International desk, Mar 15: Tests on major brands of bottled water have found that nearly all of them contained tiny particles of plastic.In the largest investigation of its kind, 250 bottles bought in nine different countries were examined.
Research led by journalism organisation Orb Media discovered an average of 10 plastic particles per litre, each larger than the width of a human hair, reports BBC.
Companies whose brands were tested told the BBC that their bottling plants were operated to the highest standards.
The tests were conducted at the State University of New York in Fredonia.
Sherri Mason, a professor of chemistry at the university, conducted the analysis and told BBC News: “We found [plastic] in bottle after bottle and brand after brand.
“It’s not about pointing fingers at particular brands; it’s really showing that this is everywhere, that plastic has become such a pervasive material in our society, and it’s pervading water – all of these products that we consume at a very basic level.”
Currently, there is no evidence that ingesting very small pieces of plastic (microplastics) can cause harm, but understanding the potential implications is an active area of science.
After filtration, the larger particles – yellow marks – are easy to see. ORB MEDIAAfter filtration, the larger particles – yellow marks – are easy to see. ORB MEDIA
Commenting on the results, Prof Mason said: “It’s not catastrophic, the numbers that we’re seeing, but it is concerning.”
Contacted to comment on the findings, the companies behind the brands have insisted that their products meet the highest standards for safety and quality.
They also point to the absence of any regulations on microplastics and of the lack of standardised methods of testing for them.
Last year, Prof Mason found plastic particles in samples of tap water and other researchers have spotted them in seafood, beer, sea salt and even the air.
This latest work comes amid growing international attention on plastic, fuelled by the BBC’s acclaimed Blue Planet 2 series in which Sir David Attenborough highlighted the threat of plastic waste in our oceans.
The research into bottled water involved buying packs from 11 different global and national brands in countries chosen for their large populations or their relatively high consumption of bottled water. These were:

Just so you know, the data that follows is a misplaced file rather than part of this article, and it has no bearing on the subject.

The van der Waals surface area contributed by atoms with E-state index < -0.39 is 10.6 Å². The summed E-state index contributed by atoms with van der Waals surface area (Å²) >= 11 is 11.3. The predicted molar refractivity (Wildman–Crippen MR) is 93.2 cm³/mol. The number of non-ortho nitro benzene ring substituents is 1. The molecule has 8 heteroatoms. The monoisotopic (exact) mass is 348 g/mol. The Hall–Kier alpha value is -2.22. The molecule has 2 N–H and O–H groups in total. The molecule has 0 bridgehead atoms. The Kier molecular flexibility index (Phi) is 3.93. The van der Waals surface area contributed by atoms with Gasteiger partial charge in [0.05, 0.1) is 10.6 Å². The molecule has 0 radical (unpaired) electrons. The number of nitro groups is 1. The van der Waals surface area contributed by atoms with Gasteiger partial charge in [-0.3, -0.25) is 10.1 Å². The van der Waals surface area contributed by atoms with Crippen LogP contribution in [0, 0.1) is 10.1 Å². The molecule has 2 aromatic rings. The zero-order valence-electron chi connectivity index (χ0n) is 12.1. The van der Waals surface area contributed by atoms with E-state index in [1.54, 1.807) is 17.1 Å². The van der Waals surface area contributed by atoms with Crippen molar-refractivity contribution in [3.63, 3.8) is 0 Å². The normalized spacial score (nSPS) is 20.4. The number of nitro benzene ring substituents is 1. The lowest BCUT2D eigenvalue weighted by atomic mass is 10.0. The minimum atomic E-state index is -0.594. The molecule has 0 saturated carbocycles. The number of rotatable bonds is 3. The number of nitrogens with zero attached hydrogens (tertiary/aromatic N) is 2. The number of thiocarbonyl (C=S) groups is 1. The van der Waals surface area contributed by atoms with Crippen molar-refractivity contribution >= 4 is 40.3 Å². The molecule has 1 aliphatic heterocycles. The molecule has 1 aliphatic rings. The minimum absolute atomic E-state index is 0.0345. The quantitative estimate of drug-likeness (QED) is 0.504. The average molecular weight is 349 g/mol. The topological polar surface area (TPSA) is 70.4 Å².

Leading international brands:
Nestle Pure Life
Leading national brands included:
A dye is used that binds to pieces of plasticA dye is used that binds to pieces of plastic
To eliminate any risk of contamination, purchases in shops and deliveries to courier companies were recorded on video. Some packs in the US were ordered over the internet.
The screening for plastic involved adding a dye called Nile Red to each bottle, a technique recently developed by British scientists for the rapid detection of plastic in seawater.
Previous studies have established how the dye sticks to free-floating pieces of plastic and makes them fluoresce under certain wavelengths of light.
Prof Mason and her colleagues filtered their dyed samples and then counted every piece larger than 100 microns – roughly the diameter of a human hair.
Particles smaller than 100 microns – and down to a size of 6.5 microns – were much more numerous (an average of 314 per litre) and were counted using a technique developed in astronomy for totalling the number of stars in the night sky.
The make-up of these particles was not confirmed but Prof Mason said they can “rationally expected to be plastic”.
This is because although Nile Red dye can bind to substances other than plastic – such as fragments of shell or algae containing lipids – these would be unlikely to be present in bottled water.
Since the study has not been through the usual process of peer review and publication in a scientific journal, the BBC has asked experts in the field to comment.
Dr Andrew Mayes, of the University of East Anglia and one of the pioneers of the Nile Red technique, told us it was “very high quality analytical chemistry” and that the results were “quite conservative”.
Michael Walker, a consultant to the Office of the UK Government Chemist and founder board member of the Food Standards Agency, said the work was “well conducted” and that the use of Nile Red has “a very good pedigree”.
Both of them emphasised that the particles below 100 microns had not been identified as plastic but said that since the alternatives would not be expected in bottled water, they could be described as “probably plastic”.
One obvious question is where this plastic may be coming from. Given the amount of polypropylene, which is used in bottle caps, one theory is that the act of opening a bottle may shed particles inside.
To check that the process of testing was not itself adding plastic to the bottles, Prof Mason ran “blanks” in which the purified water used to clean the glassware and the acetone used to dilute the Nile Red dye were themselves investigated.
Small quantities of plastic were found in them – believed to be from the air – but these were subtracted from the final results.
A few bottles were found to have thousands of particles – the vast majority being the smaller ones that are “probably plastic” – but others from the same pack had virtually none.